Andrew Gimson’s Commons sketch: Nobody is yet saying “Send for Corbyn”

But the Prime Minister had to proceed with caution in the No Confidence debate, in order to arouse no suspicion that she might seek moderate Labour votes.

Jeremy Corbyn is a better Leader of the Opposition than he was, but still does not sound like a Prime Minister in waiting. As he opened the No Confidence debate, he took the precaution of taking few interventions from other MPs.

But those interventions were still sufficient to demonstrate the utter nullity of his European policy. When Alistair Carmichael asked if Labour supports a second referendum, Corbyn could only say that “all options are on the table”.

He said the Prime Minister should keep all options on the table too, but proceeded to contradict himself by urging her to “rule out No Deal”.

Corbyn went on to allow an intervention from Anna Soubry (Con, Broxtowe). She pointed out that the Conservatives are six points ahead in the opinion polls, and wondered whether this could be because “he’s the most hopeless Leader of the Opposition we’ve ever had”.

Corbyn could have replied that her remark did not exactly constitute a declaration of confidence in the Prime Minister. He instead insisted, less ambitiously, that he looked forward to testing public opinion in a general election. But he admitted that many people think we have had quite enough elections and referendums in recent years to be going on with.

And he did not even sound very enthusiastic himself about the idea of an election. The longer he spoke, the less sense one had that he was convincing himself, let alone anyone else.

“Send for Corbyn” is not yet a message that leaps to people’s lips. In that sense, the whole occasion sounded rather bogus, an obligatory ritual rather than a genuine attempt to throw out the Government.

“Stick with May” is still a message the Tory benches are prepared to heed. But the Father of the House, Ken Clarke, had already told her at Prime Minister’s Questions, from his bench a few yards behind her: “She must now modify her red lines…and find a cross-party majority.”

Clarke nodded quietly when Angela Eagle and Yvette Cooper made the same point from the Labour benches.

This was difficult territory for the Prime Minister. She had to show she is prepared to listen to reasonable suggestions from across the House about Brexit, without making her own Eurosceptics fear she is about to outflank them by forming an alliance with Labour moderates.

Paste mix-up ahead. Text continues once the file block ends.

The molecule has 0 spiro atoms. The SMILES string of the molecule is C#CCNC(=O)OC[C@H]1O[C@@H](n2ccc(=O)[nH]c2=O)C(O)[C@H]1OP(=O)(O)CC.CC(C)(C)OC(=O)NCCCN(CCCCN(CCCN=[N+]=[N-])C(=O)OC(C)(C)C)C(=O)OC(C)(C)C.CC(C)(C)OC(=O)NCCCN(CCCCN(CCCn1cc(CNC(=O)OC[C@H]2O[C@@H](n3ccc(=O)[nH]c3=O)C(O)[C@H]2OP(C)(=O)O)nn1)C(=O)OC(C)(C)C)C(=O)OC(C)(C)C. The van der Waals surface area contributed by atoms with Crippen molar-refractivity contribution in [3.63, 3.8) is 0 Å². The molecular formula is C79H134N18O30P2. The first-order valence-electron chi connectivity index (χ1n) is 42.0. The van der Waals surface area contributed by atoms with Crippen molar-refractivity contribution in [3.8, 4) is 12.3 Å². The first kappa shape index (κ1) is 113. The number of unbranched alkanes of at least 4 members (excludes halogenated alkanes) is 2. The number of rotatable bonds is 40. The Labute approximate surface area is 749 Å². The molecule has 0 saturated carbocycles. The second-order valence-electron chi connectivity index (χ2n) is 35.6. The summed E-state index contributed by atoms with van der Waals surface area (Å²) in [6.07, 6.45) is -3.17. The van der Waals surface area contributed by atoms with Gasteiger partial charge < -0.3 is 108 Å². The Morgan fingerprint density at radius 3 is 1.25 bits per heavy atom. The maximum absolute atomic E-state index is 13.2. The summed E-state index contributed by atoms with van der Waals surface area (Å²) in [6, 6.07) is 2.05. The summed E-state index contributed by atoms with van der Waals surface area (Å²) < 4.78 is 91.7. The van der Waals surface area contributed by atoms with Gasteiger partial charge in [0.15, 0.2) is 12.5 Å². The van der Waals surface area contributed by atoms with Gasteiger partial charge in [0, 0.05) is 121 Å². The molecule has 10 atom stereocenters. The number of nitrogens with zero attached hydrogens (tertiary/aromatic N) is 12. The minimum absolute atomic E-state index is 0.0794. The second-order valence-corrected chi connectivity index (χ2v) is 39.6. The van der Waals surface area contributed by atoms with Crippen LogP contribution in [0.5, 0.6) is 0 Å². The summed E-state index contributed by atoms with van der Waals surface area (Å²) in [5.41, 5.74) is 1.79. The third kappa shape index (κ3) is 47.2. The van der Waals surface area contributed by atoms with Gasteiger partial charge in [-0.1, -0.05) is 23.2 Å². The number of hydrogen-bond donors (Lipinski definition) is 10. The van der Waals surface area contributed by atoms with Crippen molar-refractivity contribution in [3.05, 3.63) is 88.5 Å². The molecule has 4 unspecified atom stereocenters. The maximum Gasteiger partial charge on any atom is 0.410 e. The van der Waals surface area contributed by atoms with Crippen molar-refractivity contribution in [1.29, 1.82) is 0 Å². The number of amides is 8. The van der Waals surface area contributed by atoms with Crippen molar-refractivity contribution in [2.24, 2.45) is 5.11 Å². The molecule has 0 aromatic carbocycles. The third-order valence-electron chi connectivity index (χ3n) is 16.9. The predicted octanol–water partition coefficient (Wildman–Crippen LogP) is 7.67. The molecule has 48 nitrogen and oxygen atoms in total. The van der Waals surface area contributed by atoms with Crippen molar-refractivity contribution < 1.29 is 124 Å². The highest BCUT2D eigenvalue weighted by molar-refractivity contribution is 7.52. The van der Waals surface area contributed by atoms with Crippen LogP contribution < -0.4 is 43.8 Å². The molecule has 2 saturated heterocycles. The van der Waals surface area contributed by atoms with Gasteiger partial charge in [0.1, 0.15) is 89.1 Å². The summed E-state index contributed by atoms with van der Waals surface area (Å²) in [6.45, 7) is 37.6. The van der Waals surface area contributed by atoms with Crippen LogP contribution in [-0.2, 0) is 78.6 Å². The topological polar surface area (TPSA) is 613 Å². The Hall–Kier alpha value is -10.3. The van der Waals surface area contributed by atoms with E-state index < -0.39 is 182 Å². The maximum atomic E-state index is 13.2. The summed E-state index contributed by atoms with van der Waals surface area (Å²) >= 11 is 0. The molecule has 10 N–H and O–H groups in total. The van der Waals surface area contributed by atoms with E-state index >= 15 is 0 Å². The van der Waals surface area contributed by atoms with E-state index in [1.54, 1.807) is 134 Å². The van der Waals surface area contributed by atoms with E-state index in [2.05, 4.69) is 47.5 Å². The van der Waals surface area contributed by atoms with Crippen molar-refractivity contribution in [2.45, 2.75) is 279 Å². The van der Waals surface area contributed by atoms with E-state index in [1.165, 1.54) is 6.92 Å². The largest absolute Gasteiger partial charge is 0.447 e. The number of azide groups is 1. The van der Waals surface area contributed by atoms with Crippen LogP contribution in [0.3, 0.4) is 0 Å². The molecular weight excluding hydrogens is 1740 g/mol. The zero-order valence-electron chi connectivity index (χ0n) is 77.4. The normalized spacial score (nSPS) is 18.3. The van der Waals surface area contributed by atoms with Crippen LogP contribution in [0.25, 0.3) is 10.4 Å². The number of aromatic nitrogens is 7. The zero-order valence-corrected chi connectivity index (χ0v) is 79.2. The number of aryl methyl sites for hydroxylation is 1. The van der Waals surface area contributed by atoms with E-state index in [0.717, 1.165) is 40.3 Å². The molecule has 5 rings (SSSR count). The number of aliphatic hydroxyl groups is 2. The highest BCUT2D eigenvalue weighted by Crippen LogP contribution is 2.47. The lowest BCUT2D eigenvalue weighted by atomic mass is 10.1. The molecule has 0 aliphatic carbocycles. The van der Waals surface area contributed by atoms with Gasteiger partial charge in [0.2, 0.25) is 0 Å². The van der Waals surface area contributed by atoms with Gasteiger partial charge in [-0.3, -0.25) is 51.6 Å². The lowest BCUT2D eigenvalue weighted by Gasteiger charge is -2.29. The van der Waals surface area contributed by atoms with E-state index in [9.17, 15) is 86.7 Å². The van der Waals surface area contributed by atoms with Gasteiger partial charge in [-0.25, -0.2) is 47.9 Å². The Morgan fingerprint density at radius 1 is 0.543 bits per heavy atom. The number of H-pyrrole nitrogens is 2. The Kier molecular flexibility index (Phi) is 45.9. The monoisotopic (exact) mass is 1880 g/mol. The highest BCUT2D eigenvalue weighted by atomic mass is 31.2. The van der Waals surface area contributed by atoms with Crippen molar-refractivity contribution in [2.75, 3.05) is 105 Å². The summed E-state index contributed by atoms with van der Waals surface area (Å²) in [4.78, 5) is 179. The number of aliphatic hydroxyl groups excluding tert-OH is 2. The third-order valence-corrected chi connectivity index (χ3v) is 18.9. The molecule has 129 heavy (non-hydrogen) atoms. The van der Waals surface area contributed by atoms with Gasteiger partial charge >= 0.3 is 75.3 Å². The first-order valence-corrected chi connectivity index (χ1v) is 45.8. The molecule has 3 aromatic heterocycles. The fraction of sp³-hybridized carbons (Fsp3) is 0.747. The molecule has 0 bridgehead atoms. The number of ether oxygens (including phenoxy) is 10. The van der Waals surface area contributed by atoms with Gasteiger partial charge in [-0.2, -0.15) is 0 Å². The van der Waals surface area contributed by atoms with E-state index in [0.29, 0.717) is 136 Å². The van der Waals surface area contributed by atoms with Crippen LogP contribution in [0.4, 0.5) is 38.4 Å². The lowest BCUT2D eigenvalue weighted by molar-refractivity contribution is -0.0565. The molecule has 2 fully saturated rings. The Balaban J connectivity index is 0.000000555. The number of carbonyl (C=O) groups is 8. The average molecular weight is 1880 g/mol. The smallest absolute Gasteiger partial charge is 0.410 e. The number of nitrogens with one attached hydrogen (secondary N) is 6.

Liam Byrne (Lab, Birmingham Hodge Hill) said she was imprisoned in “a cage of red lions”, which sounded a dangerous place to be, but it turned out that he had said “a cage of red lines”, which sounded a bit less bad.

May naturally flung at him the famous note he left in 2010 for his successor as Chief Secretary to the Treasury, “I’m afraid there is no money left.”

Byrne said in his own defence, “I was naive to honour a Treasury tradition that went back to Churchill.” By now, the heat was clearly off May. But it was also clear that no one, including herself, yet knows how to devise a Brexit policy which can command a Commons majority.

 

Exclusive. New Government of National Unity Cabinet in full.

We have the full list from the New Progressive Democratic Liberal National Coalition Party – including a three-way Northern Ireland jobshare.

Prime Minister: Lord Osborne of the West Kensington Powerhouse.

Deputy Prime Minister and Leader of the Lords: Lord Blair of Basra.

Foreign and European Secretary: Lord Mandelson of Foy and Hartlepool.

Home Secretary: Baroness May of Maidenhead.

Chancellor of the Exchequer: Michael Gove.

Defence Secretary: Jeremy Hunt.

Business and Equalities Secretary: Keith Vaz.

Lord Chancellor and Justice Secretary: Dominic Grieve.

Health Secretary: Dr Sarah Wollaston.

Education Secretary: Angela Rayner.

Work and Pensions Secretary: Yvette Cooper.

Local Government Secretary: Liam Fox.

Environment Secretary: Barry Gardiner.

Transport and HS2 Secretary: Lord Adonis.

Culture and Beauty Secretary: Sir John Hayes.

International Development Secretary: Vince Cable.

Chief Secretary to the Treasury: Sajid Javid.

Scottish Secretary: Alistair Carmichael.

Welsh Secretary: Stephen Kinnock.

Northern Ireland Secretary: Sylvia Hermon, Leo Varadkar, Martin Selmayr (jobshare).

Also attends Cabinet –

Attorney General: Keir Starmer.

Chief Whip: Tom Watson.

Chancellor of the Duchy of Lancaster (Chair of the New Progressive Democratic Liberal National Coalition Party): Amber Rudd.

Lord Privy Seal (Cabinet Office): John Healey.

Deputy Foreign Secretary: Anna Soubry.

Deputy Home Secretary: Chuka Umanna.

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Notes:

  • The Department for Exiting the European Union and the Department for International Trade have been abolished.
  • This makes room for two of three Ministers undertaking the Northern Ireland jobshare.